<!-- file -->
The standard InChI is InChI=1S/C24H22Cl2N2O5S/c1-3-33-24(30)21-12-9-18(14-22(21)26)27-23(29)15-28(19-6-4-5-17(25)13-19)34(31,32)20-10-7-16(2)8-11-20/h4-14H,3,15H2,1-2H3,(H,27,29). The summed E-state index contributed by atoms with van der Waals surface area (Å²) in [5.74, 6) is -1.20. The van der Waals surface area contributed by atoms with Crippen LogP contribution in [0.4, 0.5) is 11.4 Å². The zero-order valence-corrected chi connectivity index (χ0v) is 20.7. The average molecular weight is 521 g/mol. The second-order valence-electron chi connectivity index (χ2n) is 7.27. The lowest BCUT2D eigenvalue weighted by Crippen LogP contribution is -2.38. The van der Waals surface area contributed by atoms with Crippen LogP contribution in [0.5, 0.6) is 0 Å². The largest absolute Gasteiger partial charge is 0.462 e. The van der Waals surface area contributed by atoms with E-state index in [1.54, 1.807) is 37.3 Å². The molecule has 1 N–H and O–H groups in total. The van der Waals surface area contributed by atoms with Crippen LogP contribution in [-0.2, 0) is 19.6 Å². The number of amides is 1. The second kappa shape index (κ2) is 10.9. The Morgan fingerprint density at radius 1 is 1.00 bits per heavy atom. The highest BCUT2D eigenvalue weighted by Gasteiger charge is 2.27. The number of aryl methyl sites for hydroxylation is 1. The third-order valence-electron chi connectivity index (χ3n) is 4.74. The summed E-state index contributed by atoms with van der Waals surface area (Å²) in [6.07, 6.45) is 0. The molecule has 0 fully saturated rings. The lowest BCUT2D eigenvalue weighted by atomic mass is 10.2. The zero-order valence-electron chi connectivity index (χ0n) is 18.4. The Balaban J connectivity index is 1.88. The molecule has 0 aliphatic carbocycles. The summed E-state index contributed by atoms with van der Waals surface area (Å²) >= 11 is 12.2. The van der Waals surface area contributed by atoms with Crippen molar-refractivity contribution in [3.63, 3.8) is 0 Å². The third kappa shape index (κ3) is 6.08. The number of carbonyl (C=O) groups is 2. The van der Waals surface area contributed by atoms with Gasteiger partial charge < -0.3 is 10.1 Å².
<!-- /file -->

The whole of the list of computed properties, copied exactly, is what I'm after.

The standard InChI is InChI=1S/C24H22Cl2N2O5S/c1-3-33-24(30)21-12-9-18(14-22(21)26)27-23(29)15-28(19-6-4-5-17(25)13-19)34(31,32)20-10-7-16(2)8-11-20/h4-14H,3,15H2,1-2H3,(H,27,29). The summed E-state index contributed by atoms with van der Waals surface area (Å²) in [5.74, 6) is -1.20. The van der Waals surface area contributed by atoms with Crippen LogP contribution in [0.4, 0.5) is 11.4 Å². The zero-order valence-corrected chi connectivity index (χ0v) is 20.7. The average molecular weight is 521 g/mol. The second-order valence-electron chi connectivity index (χ2n) is 7.27. The lowest BCUT2D eigenvalue weighted by Crippen LogP contribution is -2.38. The van der Waals surface area contributed by atoms with Crippen LogP contribution in [0.5, 0.6) is 0 Å². The largest absolute Gasteiger partial charge is 0.462 e. The van der Waals surface area contributed by atoms with E-state index in [1.54, 1.807) is 37.3 Å². The molecule has 1 N–H and O–H groups in total. The van der Waals surface area contributed by atoms with Crippen LogP contribution in [-0.2, 0) is 19.6 Å². The number of amides is 1. The second kappa shape index (κ2) is 10.9. The Morgan fingerprint density at radius 1 is 1.00 bits per heavy atom. The highest BCUT2D eigenvalue weighted by Gasteiger charge is 2.27. The number of aryl methyl sites for hydroxylation is 1. The third-order valence-electron chi connectivity index (χ3n) is 4.74. The summed E-state index contributed by atoms with van der Waals surface area (Å²) in [6.07, 6.45) is 0. The molecule has 0 fully saturated rings. The lowest BCUT2D eigenvalue weighted by atomic mass is 10.2. The zero-order valence-electron chi connectivity index (χ0n) is 18.4. The Balaban J connectivity index is 1.88. The molecule has 0 aliphatic carbocycles. The summed E-state index contributed by atoms with van der Waals surface area (Å²) >= 11 is 12.2. The van der Waals surface area contributed by atoms with Crippen molar-refractivity contribution in [3.63, 3.8) is 0 Å². The third kappa shape index (κ3) is 6.08. The number of carbonyl (C=O) groups is 2. The van der Waals surface area contributed by atoms with Gasteiger partial charge < -0.3 is 10.1 Å².